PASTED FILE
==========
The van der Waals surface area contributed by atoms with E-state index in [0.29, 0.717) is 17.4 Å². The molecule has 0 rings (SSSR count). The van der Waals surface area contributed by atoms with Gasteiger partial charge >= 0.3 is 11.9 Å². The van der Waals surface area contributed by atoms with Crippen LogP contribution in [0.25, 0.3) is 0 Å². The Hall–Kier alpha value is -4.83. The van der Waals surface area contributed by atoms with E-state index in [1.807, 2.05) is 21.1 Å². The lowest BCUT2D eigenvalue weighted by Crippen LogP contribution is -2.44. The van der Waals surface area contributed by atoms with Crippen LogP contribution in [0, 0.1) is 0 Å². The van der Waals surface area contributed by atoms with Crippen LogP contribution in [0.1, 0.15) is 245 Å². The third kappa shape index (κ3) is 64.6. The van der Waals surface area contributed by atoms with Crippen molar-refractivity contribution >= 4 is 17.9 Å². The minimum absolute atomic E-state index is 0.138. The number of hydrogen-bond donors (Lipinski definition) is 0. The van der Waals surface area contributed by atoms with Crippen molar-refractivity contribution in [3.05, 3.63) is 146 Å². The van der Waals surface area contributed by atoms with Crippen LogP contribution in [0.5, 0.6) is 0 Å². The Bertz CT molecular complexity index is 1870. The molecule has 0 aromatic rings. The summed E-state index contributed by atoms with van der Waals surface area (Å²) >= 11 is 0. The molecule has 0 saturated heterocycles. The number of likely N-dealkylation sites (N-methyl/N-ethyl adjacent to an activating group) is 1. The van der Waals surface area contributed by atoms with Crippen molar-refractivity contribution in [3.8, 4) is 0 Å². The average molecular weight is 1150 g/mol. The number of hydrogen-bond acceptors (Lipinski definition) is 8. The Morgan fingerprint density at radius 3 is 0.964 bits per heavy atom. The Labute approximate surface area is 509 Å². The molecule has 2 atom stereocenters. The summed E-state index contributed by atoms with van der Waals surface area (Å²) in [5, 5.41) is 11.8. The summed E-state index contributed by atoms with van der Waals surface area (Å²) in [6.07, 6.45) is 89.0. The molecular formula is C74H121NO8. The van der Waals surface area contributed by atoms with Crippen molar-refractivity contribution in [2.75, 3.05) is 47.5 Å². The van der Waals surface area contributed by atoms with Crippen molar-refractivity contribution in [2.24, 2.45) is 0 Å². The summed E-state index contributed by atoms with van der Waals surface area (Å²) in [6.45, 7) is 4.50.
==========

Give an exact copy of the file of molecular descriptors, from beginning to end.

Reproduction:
The van der Waals surface area contributed by atoms with E-state index in [0.29, 0.717) is 17.4 Å². The molecule has 0 rings (SSSR count). The van der Waals surface area contributed by atoms with Gasteiger partial charge >= 0.3 is 11.9 Å². The van der Waals surface area contributed by atoms with Crippen LogP contribution in [0.25, 0.3) is 0 Å². The Hall–Kier alpha value is -4.83. The van der Waals surface area contributed by atoms with E-state index in [1.807, 2.05) is 21.1 Å². The lowest BCUT2D eigenvalue weighted by Crippen LogP contribution is -2.44. The van der Waals surface area contributed by atoms with Crippen LogP contribution in [0, 0.1) is 0 Å². The van der Waals surface area contributed by atoms with Crippen LogP contribution in [0.1, 0.15) is 245 Å². The third kappa shape index (κ3) is 64.6. The van der Waals surface area contributed by atoms with Crippen molar-refractivity contribution >= 4 is 17.9 Å². The minimum absolute atomic E-state index is 0.138. The number of hydrogen-bond donors (Lipinski definition) is 0. The van der Waals surface area contributed by atoms with Crippen molar-refractivity contribution in [3.05, 3.63) is 146 Å². The van der Waals surface area contributed by atoms with Crippen LogP contribution in [0.5, 0.6) is 0 Å². The Bertz CT molecular complexity index is 1870. The molecule has 0 aromatic rings. The summed E-state index contributed by atoms with van der Waals surface area (Å²) >= 11 is 0. The molecule has 0 saturated heterocycles. The number of likely N-dealkylation sites (N-methyl/N-ethyl adjacent to an activating group) is 1. The van der Waals surface area contributed by atoms with Crippen molar-refractivity contribution in [3.8, 4) is 0 Å². The average molecular weight is 1150 g/mol. The number of hydrogen-bond acceptors (Lipinski definition) is 8. The Morgan fingerprint density at radius 3 is 0.964 bits per heavy atom. The Labute approximate surface area is 509 Å². The molecule has 2 atom stereocenters. The summed E-state index contributed by atoms with van der Waals surface area (Å²) in [5, 5.41) is 11.8. The summed E-state index contributed by atoms with van der Waals surface area (Å²) in [6.07, 6.45) is 89.0. The molecular formula is C74H121NO8. The van der Waals surface area contributed by atoms with Crippen molar-refractivity contribution in [2.75, 3.05) is 47.5 Å². The van der Waals surface area contributed by atoms with Crippen molar-refractivity contribution in [2.24, 2.45) is 0 Å². The summed E-state index contributed by atoms with van der Waals surface area (Å²) in [6.45, 7) is 4.50.